By Howard Kurtz, ,
Published July 21, 2016
Mike Pence just lost his second chance to make a first impression.
His selection as Donald Trump’s running mate was overshadowed by a roller-coaster process in which the candidate seemed to second-guess himself at the end, making the Indiana governor look like a compromise choice. His rollout was overshadowed by Trump giving a long speech in which Pence was not exactly the featured subject. His TV debut was overshadowed by Trump finishing some of his sentences in their “60 Minutes” sit-down.
So his speech here in Cleveland was his one clear shot at demonstrating he’s an asset to the ticket—and make voters comfortable with him being a heartbeat away.
Pence did his job, delivering a solid if workmanlike speech. Unfortunately for him, he was upstaged by Ted Cruz, who did not bother to endorse Trump. There were lusty boos from the crowd, an attempt to shout him down. Afterward, Chris Christie told CNN the speech had been “selfish,” while Trump Organization executive Michael Cohen called it “political suicide” by a “baby.”
I don’t get how Cruz can come to Trump’s convention, give an impassioned oration about crime, terror, freedom and the Constitution—pretty much what he might have said if he had wrested the nomination from Trump—and not give even the man who defeated him pro forma backing. I guess the deal was he’d get a prime-time slot and wouldn’t make trouble in Cleveland. But if you can’t bring yourself to do the endorsement thing, if you’re still ticked off about being called Lyin’ Ted and the criticism of your wife, maybe you stay away, the way John Kasich did. It was like showing up at a dinner party, scarfing down the food and not thanking the host.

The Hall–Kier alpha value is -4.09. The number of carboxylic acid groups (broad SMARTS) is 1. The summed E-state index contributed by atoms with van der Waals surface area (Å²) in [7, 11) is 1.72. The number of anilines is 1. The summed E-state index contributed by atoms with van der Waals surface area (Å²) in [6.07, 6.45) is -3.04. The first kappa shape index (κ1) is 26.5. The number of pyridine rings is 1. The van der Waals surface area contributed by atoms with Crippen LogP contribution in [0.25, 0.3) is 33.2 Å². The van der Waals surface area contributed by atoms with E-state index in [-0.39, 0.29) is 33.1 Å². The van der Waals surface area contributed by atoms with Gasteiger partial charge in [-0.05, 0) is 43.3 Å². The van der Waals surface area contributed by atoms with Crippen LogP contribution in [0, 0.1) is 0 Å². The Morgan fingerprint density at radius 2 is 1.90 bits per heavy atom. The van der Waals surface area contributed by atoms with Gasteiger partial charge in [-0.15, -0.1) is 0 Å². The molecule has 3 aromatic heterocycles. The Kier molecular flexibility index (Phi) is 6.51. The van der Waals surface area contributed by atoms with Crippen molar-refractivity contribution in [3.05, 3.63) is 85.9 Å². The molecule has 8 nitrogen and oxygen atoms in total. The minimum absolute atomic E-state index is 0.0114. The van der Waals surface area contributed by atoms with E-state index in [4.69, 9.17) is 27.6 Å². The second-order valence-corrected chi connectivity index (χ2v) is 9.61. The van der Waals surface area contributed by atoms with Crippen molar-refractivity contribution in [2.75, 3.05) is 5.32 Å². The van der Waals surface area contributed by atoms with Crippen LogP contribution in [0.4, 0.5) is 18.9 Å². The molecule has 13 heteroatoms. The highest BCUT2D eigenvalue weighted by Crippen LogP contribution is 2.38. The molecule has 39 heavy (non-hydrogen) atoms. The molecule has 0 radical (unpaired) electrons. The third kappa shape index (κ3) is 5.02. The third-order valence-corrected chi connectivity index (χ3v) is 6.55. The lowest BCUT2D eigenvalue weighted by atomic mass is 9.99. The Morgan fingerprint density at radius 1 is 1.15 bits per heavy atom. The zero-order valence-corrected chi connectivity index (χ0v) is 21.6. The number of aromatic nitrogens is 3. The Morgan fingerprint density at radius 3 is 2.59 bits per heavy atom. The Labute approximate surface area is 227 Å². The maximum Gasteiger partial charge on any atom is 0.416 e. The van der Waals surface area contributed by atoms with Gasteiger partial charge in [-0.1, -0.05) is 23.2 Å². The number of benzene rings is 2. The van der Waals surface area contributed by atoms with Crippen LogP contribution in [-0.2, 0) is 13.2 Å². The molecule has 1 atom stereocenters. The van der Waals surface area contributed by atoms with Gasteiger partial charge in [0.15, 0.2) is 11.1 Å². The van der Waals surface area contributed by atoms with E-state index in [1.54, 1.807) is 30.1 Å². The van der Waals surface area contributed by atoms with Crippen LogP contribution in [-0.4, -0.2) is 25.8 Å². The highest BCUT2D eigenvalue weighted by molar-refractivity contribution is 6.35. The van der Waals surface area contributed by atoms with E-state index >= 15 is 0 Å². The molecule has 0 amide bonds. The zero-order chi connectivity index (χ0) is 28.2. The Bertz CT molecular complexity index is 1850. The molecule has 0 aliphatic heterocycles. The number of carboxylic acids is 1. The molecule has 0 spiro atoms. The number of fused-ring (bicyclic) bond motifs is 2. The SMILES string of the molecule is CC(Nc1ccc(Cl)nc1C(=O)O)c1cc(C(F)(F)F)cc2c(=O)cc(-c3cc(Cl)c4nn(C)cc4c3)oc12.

Pence got off to a folksy start. “For those of you who don't know me, which is most of you, I grew up on the front row of the American Dream,” he said. He gave a standard, old-fashioned, conservative policy speech, sprinkled with lots of praise for the nominee. Pence is not the most charismatic guy around, but as a low-key running mate popular with the Tea Party and religious conservatives, he fit the bill.
But it was the Texas senator who dominated the post-speech headlines. “Cruz Snubs Trump,” Politico blared. “Cruz Shouted Down After Refusing to Endorse Trump,” said the New York Times. “Cruz Draws Boos, Jeers for Not Endorsing Trump,” reported the Washington Post.
Trump quickly reacted on Twitter: “Wow, Ted Cruz got booed off the stage, didn't honor the pledge! I saw his speech two hours early but let him speak anyway. No big deal!”
But it’s a big deal for the media. The cable chatter will undoubtedly reduce Pence to an afterthought.
Trump hoped that Mike Pence would help him project an image of a party that is slowly coming together. Instead, Ted Cruz underscored how deeply divided the GOP remains.